The Failure of the Methane Rule Repeal Is a Canary in Donald Trump's Coal Mine

One of the most productive tools used by the Trump administration and this Congress has been the Congressional Review Act. This act gives Congress the right to declare rules promulgated by a lame duck administration to be void. Using this law, Congress has repealed thirteen rules, rules which would have placed a trillion or so dollars of drag on the economy. But on Wednesday something very significant happened:

The Senate on Wednesday narrowly blocked a resolution to repeal an Obama-era rule restricting methane emissions from drilling operations on public lands — with three Republicans joining every Democrat to preserve the rule.

The 51-to-49 vote on a procedural motion marked the first time since Trump’s election that Republicans have failed in their attempt to use the Congressional Review Act to overturn Obama-era rules. Thirteen other resolutions, based on the 1996 law that allows Congress to overturn rules within 60 legislative workdays of their adoption, have succeeded.

The rule would force oil and gas companies to capture methane that had been previously burned off or “flared” at drilling sites. According to federal estimates, the rule would prevent roughly 180,000 tons a year of methane from escaping into the atmosphere and would boost federal revenue between $3 million and $13 million a year because firms only pay royalties on the oil and gas they capture and contain.

Sen. John McCain (R-Ariz.) unexpectedly voted no against a motion to proceed with consideration of the resolution, along with GOP Sens. Susan Collins (Maine) and Lindsey O. Graham (S.C.). Two Democrats who had considered backing the rule’s elimination — Heidi Heitkamp of North Dakota and Joe Manchin III of West Virginia — voted against the motion, and sent a letter asking Interior Secretary Ryan Zinke to make it less burdensome.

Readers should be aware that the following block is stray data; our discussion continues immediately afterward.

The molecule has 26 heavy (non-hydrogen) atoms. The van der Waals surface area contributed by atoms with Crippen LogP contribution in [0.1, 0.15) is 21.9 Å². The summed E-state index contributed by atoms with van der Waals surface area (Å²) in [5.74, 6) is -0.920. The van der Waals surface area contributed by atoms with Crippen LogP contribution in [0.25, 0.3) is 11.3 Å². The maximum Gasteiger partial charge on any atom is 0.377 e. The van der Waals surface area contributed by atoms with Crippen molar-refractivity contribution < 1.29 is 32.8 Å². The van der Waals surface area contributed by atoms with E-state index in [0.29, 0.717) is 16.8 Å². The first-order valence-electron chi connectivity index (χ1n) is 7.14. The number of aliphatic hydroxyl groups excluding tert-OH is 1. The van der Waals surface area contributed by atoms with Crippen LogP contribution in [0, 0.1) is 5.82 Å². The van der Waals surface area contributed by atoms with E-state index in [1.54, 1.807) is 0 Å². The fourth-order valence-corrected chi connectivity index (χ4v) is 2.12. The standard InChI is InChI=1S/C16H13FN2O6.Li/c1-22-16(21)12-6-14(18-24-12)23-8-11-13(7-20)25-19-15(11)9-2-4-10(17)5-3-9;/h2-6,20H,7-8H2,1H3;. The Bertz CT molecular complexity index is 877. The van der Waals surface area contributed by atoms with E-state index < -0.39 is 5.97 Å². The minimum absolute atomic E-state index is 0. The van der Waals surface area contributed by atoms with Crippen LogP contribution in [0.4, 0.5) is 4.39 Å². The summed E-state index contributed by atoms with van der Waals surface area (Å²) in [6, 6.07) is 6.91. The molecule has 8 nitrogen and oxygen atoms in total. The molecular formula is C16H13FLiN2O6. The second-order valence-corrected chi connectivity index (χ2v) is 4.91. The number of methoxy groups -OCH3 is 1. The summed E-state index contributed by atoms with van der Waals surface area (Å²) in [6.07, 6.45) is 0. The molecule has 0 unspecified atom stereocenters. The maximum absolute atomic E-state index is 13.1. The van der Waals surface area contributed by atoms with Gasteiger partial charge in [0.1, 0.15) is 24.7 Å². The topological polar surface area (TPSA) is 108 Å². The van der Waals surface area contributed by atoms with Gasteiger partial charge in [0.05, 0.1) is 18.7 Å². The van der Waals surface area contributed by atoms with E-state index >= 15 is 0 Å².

There is exactly one reason this rule failed. Donald Trump. Maybe two: John McCain is an a**hole.

This is the tip of the iceberg. Jason Chaffetz has asked the DOJ IG to investigate the circumstances of Comey’s firing (I don’t know how this works as Trump could have legally fired Comey just because he had constipation from an over-cooked, ketchup-drenched steak.) Other Republicans have started making noises about an “independent counsel.” (I don’t know how this works, either, because Trump would have to agree to it.) In short, fewer and fewer in the GOP are concerned about publicly challenging Trump and, as 2018 approaches, with a little bit of bad luck you could see Republicans start running against Trump out of self-preservation.

Trump has squandered whatever political capital he brought with him and any potential good will he may have been able to create by his own actions. I think he has one of the strongest cabinets I’ve seen in my lifetime and a lot of actions very favorable to conservatives are taking place but Trump, himself, is acting as a one-man sea anchor and wrecking ball for his own administration. His pettiness and casual dismissal of observable facts and documented truth prevents him from actually becoming a leader of the GOP and relegates him to the head of the executive branch. A branch which quite possibly will never be able to get Senate confirmation for key appointees.